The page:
Saturday, January 26, 2002


Paul Newman's much-hated Hollywood debut; it's a Biblical epic-wannabe in which Newman plays a young silversmith in the first century A.D. who goes from being poor to being an heir to being a slave. He meets up with a group of fledgling Christians and takes the job of crafting a silver chalice for use in their communion ritual. Virginia Mayo teeters on tfhe brink of over-the-top as his pagan honey; Pier Angeli is his pleasant Christian love interest. Jack Palance plays a magician who gets the best scene: he builds a gigantic tower and decides to fake a midair flight in front of a crowd. However, he goes a bit nutty, thinks he's become a savior to compete with Jesus, and tries to fly for real. He can't.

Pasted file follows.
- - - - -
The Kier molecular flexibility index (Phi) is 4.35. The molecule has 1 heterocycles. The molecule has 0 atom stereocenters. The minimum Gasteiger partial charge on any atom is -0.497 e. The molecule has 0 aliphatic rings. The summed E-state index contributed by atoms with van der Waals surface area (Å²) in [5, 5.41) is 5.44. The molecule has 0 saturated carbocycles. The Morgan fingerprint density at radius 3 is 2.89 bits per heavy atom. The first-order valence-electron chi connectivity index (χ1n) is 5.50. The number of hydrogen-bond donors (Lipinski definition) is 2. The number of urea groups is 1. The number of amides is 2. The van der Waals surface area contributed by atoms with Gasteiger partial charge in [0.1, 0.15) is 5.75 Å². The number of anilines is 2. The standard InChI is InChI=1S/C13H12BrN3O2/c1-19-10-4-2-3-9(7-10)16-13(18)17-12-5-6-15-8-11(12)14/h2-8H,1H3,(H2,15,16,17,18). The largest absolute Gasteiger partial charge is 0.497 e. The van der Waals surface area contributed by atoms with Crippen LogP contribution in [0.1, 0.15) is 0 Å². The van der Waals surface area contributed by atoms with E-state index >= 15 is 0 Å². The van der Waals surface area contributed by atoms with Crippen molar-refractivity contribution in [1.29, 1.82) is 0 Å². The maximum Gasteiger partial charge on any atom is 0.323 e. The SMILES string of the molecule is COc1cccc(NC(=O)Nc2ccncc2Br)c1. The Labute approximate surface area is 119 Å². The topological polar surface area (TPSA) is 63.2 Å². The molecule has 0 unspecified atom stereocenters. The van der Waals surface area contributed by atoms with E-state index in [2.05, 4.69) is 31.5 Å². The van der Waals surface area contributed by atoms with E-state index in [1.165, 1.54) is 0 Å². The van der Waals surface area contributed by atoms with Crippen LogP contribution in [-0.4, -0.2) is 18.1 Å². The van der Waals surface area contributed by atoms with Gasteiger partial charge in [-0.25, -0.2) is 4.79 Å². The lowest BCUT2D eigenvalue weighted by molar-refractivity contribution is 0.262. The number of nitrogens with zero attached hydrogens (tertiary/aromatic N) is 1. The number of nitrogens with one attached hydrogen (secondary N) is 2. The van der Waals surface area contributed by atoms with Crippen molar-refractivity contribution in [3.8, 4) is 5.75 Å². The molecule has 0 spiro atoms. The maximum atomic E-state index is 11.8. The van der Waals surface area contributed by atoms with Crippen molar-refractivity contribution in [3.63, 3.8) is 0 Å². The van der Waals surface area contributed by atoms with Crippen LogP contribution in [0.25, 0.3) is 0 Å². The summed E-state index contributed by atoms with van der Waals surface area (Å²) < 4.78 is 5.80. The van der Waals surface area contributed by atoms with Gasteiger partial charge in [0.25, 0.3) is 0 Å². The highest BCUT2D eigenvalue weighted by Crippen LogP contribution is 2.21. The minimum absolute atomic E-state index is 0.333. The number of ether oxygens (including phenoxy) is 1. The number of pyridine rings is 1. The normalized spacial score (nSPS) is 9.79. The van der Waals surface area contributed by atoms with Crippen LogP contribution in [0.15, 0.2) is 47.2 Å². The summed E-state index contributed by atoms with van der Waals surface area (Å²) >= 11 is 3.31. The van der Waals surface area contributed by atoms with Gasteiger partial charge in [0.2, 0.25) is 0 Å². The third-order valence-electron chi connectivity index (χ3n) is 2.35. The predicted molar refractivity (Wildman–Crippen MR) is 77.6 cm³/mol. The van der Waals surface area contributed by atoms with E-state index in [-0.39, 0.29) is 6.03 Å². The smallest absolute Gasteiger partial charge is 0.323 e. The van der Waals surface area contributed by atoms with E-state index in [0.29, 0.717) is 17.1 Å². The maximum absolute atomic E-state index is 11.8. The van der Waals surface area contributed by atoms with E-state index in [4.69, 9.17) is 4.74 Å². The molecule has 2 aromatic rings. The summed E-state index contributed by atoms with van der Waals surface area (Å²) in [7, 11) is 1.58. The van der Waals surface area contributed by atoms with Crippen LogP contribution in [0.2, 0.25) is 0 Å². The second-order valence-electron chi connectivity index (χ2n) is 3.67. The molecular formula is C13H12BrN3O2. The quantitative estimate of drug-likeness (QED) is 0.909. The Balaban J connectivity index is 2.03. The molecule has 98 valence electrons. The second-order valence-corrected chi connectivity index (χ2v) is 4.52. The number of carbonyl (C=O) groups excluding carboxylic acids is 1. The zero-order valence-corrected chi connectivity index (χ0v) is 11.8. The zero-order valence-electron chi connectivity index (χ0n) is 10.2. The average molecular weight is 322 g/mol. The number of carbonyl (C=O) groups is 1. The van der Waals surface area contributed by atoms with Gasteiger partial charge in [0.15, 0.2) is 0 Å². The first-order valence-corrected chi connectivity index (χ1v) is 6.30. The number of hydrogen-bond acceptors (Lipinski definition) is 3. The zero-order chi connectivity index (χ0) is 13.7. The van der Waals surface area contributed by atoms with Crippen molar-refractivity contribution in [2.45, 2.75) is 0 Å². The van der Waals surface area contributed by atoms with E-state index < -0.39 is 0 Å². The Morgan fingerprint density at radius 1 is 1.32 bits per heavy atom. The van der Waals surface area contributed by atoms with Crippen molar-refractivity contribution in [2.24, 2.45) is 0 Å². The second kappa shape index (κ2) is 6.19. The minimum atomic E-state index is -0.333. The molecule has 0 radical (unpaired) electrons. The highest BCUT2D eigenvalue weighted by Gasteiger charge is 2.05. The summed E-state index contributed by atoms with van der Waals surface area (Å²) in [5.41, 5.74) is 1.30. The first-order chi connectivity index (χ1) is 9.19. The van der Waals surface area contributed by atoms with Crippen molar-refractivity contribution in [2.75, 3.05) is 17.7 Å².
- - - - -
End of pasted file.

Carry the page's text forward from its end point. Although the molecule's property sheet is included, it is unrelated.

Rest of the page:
Though Newman has disowned the movie, and it is largely a dragging bore, the bizarre minimalist sets are interesting. One critic said the sets made it look like an SF allegory, like a Twilight Zone episode, but I think it winds up feeling more like an avant-garde, Off-Broadway play. The acting is silly and the whole thing comes off feeling like a DeMille knockoff done with very little money, very little talent, and almost no enthusiasm. Thankfully, Newman bounced back quickly.

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